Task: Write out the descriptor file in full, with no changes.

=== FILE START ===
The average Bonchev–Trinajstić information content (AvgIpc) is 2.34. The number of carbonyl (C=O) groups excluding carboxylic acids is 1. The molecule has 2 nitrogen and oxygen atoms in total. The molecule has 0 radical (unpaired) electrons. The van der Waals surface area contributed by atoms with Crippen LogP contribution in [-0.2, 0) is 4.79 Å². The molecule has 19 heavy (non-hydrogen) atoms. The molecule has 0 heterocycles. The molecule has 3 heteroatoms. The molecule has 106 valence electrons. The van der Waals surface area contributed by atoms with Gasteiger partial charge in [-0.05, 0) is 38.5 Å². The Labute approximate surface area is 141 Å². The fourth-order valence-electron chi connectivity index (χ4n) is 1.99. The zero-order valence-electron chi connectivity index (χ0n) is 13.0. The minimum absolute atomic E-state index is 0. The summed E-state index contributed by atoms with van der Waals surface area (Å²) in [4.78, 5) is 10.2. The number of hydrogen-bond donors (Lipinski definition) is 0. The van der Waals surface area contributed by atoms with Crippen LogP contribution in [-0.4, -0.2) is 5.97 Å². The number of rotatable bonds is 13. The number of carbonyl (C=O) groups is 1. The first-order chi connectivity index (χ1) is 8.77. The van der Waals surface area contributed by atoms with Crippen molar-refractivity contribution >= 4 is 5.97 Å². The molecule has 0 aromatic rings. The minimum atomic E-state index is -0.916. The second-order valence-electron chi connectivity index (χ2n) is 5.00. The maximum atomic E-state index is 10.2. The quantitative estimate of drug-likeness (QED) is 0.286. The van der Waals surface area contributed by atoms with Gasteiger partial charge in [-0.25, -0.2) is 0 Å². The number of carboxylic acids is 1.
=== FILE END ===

The average Bonchev–Trinajstić information content (AvgIpc) is 2.34. The number of carbonyl (C=O) groups excluding carboxylic acids is 1. The molecule has 2 nitrogen and oxygen atoms in total. The molecule has 0 radical (unpaired) electrons. The van der Waals surface area contributed by atoms with Crippen LogP contribution in [-0.2, 0) is 4.79 Å². The molecule has 19 heavy (non-hydrogen) atoms. The molecule has 0 heterocycles. The molecule has 3 heteroatoms. The molecule has 106 valence electrons. The van der Waals surface area contributed by atoms with Gasteiger partial charge in [-0.05, 0) is 38.5 Å². The Labute approximate surface area is 141 Å². The fourth-order valence-electron chi connectivity index (χ4n) is 1.99. The zero-order valence-electron chi connectivity index (χ0n) is 13.0. The minimum absolute atomic E-state index is 0. The summed E-state index contributed by atoms with van der Waals surface area (Å²) in [4.78, 5) is 10.2. The number of hydrogen-bond donors (Lipinski definition) is 0. The van der Waals surface area contributed by atoms with Crippen LogP contribution in [-0.4, -0.2) is 5.97 Å². The number of rotatable bonds is 13. The number of carbonyl (C=O) groups is 1. The first-order chi connectivity index (χ1) is 8.77. The van der Waals surface area contributed by atoms with Crippen molar-refractivity contribution >= 4 is 5.97 Å². The molecule has 0 aromatic rings. The minimum atomic E-state index is -0.916. The second-order valence-electron chi connectivity index (χ2n) is 5.00. The maximum atomic E-state index is 10.2. The quantitative estimate of drug-likeness (QED) is 0.286. The van der Waals surface area contributed by atoms with Gasteiger partial charge in [-0.25, -0.2) is 0 Å². The number of carboxylic acids is 1.